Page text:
Mariloup and Marilou

Mariloup and Marilou


Almost a year to the day after abandoning Guillaume Lemay-Thivierge as spokesperson, Hyundai Canada announced this week the appointment of its replacement. This is Marilou, a multitalented young woman, as well known for her singing talents as for her culinary recipes via her various publications, called Trois fois par jour. A successful businesswoman, Marilou joins the growing list of women chosen by the automotive industry to represent it. Think of Mélissa Désormeaux-Poulin at Kia, Karine Vanasse at Nissan and of course, Mariloup Wolfe at Chevrolet.

Hyundai obviously believes in the importance of a spokesperson. Especially in Quebec, where market shares against the rest of the country remain very high. It must be said that Guillaume Lemay-Thivierge will have contributed by his advertisements to restore the image of the manufacturer, which had hired him in 2009. First, as a regional spokesperson, to then obtain pan-Canadian mandates. Alas, after more than twelve years of partnership with the Korean firm, the one English speakers nicknamed GLT was going to drastically lose his lucrative contract, following a public statement in which he was going to issue a controversial opinion on vaccination. 

This discord reminds us how hiring a spokesperson for a product is an extremely delicate process. Just remember the agreement between Véronique Cloutier and Suzuki, which was to be broken due to the accusations against the father of the Quebec star. And, more recently, the dismissal of Marie-Pier Morin by Buick, who had nevertheless contributed to an explosion in sales of Encore models in Quebec. 

Naturally, car manufacturers and dealerships all dream of a happy association with their spokesperson. As was the case between Honda and Martin Matte who, like Mr. Lemay-Thivierge, will have been under contract for 12 years (2001 to 2013). An association so prolific that some believe he still represents the brand, ten years later. We can also remember André-Philippe Gagnon under contract with GM, with his famous “Allez hop, cascade! “, or the Red Label Sale advertised for Toyota by Marie-Soleil Tougas.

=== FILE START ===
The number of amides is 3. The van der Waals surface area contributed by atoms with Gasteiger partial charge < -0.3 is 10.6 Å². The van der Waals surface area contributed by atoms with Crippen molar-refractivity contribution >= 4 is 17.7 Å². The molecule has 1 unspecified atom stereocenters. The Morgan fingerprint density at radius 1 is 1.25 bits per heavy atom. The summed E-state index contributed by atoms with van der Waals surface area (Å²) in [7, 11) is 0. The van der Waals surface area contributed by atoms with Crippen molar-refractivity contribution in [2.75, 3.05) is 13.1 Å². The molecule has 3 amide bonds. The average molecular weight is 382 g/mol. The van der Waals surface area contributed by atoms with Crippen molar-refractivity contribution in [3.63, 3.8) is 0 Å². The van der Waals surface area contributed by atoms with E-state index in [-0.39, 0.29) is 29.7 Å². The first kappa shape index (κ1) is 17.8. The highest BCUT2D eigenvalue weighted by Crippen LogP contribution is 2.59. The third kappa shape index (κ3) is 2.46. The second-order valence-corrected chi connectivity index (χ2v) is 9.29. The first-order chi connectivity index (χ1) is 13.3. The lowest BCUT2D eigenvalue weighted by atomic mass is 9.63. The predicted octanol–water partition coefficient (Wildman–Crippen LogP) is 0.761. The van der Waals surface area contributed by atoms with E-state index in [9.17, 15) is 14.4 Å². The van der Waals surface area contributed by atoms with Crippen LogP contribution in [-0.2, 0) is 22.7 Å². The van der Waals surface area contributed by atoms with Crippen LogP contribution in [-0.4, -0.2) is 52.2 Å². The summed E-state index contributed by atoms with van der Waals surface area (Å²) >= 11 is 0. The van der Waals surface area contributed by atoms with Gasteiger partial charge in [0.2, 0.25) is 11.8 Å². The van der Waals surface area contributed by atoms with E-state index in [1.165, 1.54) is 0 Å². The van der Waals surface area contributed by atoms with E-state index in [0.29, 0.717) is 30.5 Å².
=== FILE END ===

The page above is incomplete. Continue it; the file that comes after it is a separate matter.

< p>To do this, however, each idea must be studied very seriously before an agreement is reached. Because beyond the financial arrangements that can often represent the majority of an artist's annual income, there is what is called the risk factor. Anything that surrounds the possibility of a scandal, either directly or indirectly, usually caused by skeletons in the closet. The Volkswagen dealers who, in the 90s, had hired Joël Legendre, for example, must have been happy to have broken their alliance long before the incident at Parc Marie-Victorin occurred. Same thing for Chrysler, which had broken its association with Normand Brathwaite, a few years before his interception on the Jacques-Cartier bridge, while inebriated.

Chance (if it is a chance) will have wanted that a second Marilou (this time without P) comes to give the answer to Guillaume Lemay-Thivierge in a role of spokesperson. Now, if one does a great job at Chevrolet, the other is a good choice for me. A young woman who has been active for 15 years in the artistic world and who, from memory, has always been very transparent, both personally and professionally. It will breathe new life into a manufacturer in full transformation, where electric vehicles are multiplying. By the way, have you noticed that Mariloup Wolfe's latest advertisements at Chevrolet concern practically only electric vehicles? Perhaps another proof that the hiring of the other Marilou (without P) is not a coincidence! 

Fascinated by cars but also by how to sell them, I believe in the importance of an automotive spokesperson in Quebec. Whether it's just a voice (like that of Dan Bigras at Ram, or Patrice Bélanger at Toyota), or a product or brand collaboration. For example, I am convinced that Mitsubishi dealerships, in the process of transformation, should recruit a spokesperson. The same goes for Mazda, which has long been the favorite brand of Quebecers.

Of course, agreements with certain spokespersons can be expensive. However, in a region like ours where translated English advertisements have too little weight, the call for a more culturally involved spokesperson has a lot of impact. Even in a time when cars are selling out in the blink of an eye, and demand is outstripping supply. Because beyond the product to be sold, there is the brand image. What Mitsubishi Motors, Mazda and Ford would do well to work on. Who will be the next artist to be hired by a car manufacturer? And what will this constructor be? The bets are off!